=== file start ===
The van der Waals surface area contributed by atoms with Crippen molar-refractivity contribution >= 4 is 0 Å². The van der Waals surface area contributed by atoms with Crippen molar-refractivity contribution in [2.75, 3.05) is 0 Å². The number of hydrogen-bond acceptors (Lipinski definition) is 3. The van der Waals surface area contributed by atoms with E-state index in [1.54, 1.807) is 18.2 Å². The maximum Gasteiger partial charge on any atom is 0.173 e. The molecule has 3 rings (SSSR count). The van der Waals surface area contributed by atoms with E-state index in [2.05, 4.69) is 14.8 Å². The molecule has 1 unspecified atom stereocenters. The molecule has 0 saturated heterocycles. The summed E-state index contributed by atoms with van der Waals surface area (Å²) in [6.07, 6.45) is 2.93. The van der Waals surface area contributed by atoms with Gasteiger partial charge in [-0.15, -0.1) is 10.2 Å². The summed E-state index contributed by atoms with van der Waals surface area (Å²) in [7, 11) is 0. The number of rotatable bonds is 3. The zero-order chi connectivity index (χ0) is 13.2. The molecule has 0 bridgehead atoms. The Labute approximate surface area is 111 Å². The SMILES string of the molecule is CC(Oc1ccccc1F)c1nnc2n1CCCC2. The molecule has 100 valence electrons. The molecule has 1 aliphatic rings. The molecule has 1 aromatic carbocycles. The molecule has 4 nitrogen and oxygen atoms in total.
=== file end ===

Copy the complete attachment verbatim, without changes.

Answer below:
The van der Waals surface area contributed by atoms with Crippen molar-refractivity contribution >= 4 is 0 Å². The van der Waals surface area contributed by atoms with Crippen molar-refractivity contribution in [2.75, 3.05) is 0 Å². The number of hydrogen-bond acceptors (Lipinski definition) is 3. The van der Waals surface area contributed by atoms with E-state index in [1.54, 1.807) is 18.2 Å². The maximum Gasteiger partial charge on any atom is 0.173 e. The molecule has 3 rings (SSSR count). The van der Waals surface area contributed by atoms with E-state index in [2.05, 4.69) is 14.8 Å². The molecule has 1 unspecified atom stereocenters. The molecule has 0 saturated heterocycles. The summed E-state index contributed by atoms with van der Waals surface area (Å²) in [6.07, 6.45) is 2.93. The van der Waals surface area contributed by atoms with Gasteiger partial charge in [-0.15, -0.1) is 10.2 Å². The summed E-state index contributed by atoms with van der Waals surface area (Å²) in [7, 11) is 0. The number of rotatable bonds is 3. The zero-order chi connectivity index (χ0) is 13.2. The molecule has 0 bridgehead atoms. The Labute approximate surface area is 111 Å². The SMILES string of the molecule is CC(Oc1ccccc1F)c1nnc2n1CCCC2. The molecule has 100 valence electrons. The molecule has 1 aliphatic rings. The molecule has 1 aromatic carbocycles. The molecule has 4 nitrogen and oxygen atoms in total.